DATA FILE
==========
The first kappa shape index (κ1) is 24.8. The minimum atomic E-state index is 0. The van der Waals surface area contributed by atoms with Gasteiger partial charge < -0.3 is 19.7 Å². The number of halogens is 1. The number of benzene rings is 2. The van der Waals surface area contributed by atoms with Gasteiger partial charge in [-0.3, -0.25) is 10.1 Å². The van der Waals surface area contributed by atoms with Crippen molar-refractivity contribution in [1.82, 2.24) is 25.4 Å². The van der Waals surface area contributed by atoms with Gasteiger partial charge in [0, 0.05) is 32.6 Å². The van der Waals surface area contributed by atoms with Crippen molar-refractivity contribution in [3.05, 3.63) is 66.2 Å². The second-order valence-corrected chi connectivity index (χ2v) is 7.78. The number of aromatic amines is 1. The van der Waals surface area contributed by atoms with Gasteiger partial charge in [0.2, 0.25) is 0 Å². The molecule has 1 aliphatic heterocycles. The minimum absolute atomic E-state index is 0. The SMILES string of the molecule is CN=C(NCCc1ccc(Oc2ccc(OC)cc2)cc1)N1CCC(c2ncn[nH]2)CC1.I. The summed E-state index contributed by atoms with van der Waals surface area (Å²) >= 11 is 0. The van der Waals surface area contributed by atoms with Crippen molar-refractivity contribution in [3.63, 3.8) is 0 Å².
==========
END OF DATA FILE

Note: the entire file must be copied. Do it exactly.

The first kappa shape index (κ1) is 24.8. The minimum atomic E-state index is 0. The van der Waals surface area contributed by atoms with Gasteiger partial charge < -0.3 is 19.7 Å². The number of halogens is 1. The number of benzene rings is 2. The van der Waals surface area contributed by atoms with Gasteiger partial charge in [-0.3, -0.25) is 10.1 Å². The van der Waals surface area contributed by atoms with Crippen molar-refractivity contribution in [1.82, 2.24) is 25.4 Å². The van der Waals surface area contributed by atoms with Gasteiger partial charge in [0, 0.05) is 32.6 Å². The van der Waals surface area contributed by atoms with Crippen molar-refractivity contribution in [3.05, 3.63) is 66.2 Å². The second-order valence-corrected chi connectivity index (χ2v) is 7.78. The number of aromatic amines is 1. The van der Waals surface area contributed by atoms with Gasteiger partial charge in [0.2, 0.25) is 0 Å². The molecule has 1 aliphatic heterocycles. The minimum absolute atomic E-state index is 0. The SMILES string of the molecule is CN=C(NCCc1ccc(Oc2ccc(OC)cc2)cc1)N1CCC(c2ncn[nH]2)CC1.I. The summed E-state index contributed by atoms with van der Waals surface area (Å²) >= 11 is 0. The van der Waals surface area contributed by atoms with Crippen molar-refractivity contribution in [3.63, 3.8) is 0 Å².